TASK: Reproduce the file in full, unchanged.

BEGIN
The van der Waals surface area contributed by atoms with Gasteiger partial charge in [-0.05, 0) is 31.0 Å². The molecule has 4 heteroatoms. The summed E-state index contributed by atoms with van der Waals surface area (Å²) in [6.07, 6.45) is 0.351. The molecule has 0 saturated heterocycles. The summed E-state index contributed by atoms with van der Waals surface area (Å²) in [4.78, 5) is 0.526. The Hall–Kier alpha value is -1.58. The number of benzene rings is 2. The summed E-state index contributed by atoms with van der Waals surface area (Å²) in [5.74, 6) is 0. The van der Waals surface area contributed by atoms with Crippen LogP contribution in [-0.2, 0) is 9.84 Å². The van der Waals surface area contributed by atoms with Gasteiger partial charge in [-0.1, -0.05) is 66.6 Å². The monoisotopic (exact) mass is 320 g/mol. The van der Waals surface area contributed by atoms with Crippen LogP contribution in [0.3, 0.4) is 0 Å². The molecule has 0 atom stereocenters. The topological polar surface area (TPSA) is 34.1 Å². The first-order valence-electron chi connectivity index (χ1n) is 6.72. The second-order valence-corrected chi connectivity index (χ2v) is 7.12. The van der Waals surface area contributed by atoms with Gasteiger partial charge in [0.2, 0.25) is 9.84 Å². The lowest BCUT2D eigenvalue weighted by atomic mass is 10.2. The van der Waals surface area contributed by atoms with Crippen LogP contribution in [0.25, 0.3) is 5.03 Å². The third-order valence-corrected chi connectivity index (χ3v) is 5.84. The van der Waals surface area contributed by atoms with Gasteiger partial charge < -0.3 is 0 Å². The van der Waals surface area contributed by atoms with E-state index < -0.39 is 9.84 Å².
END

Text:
The van der Waals surface area contributed by atoms with Gasteiger partial charge in [-0.05, 0) is 31.0 Å². The molecule has 4 heteroatoms. The summed E-state index contributed by atoms with van der Waals surface area (Å²) in [6.07, 6.45) is 0.351. The molecule has 0 saturated heterocycles. The summed E-state index contributed by atoms with van der Waals surface area (Å²) in [4.78, 5) is 0.526. The Hall–Kier alpha value is -1.58. The number of benzene rings is 2. The summed E-state index contributed by atoms with van der Waals surface area (Å²) in [5.74, 6) is 0. The van der Waals surface area contributed by atoms with Crippen LogP contribution in [-0.2, 0) is 9.84 Å². The van der Waals surface area contributed by atoms with Gasteiger partial charge in [-0.1, -0.05) is 66.6 Å². The monoisotopic (exact) mass is 320 g/mol. The van der Waals surface area contributed by atoms with Crippen LogP contribution in [0.3, 0.4) is 0 Å². The molecule has 0 atom stereocenters. The topological polar surface area (TPSA) is 34.1 Å². The first-order valence-electron chi connectivity index (χ1n) is 6.72. The second-order valence-corrected chi connectivity index (χ2v) is 7.12. The van der Waals surface area contributed by atoms with Gasteiger partial charge in [0.2, 0.25) is 9.84 Å². The lowest BCUT2D eigenvalue weighted by atomic mass is 10.2. The van der Waals surface area contributed by atoms with Crippen LogP contribution in [0.25, 0.3) is 5.03 Å². The third-order valence-corrected chi connectivity index (χ3v) is 5.84. The van der Waals surface area contributed by atoms with Gasteiger partial charge < -0.3 is 0 Å². The van der Waals surface area contributed by atoms with E-state index < -0.39 is 9.84 Å².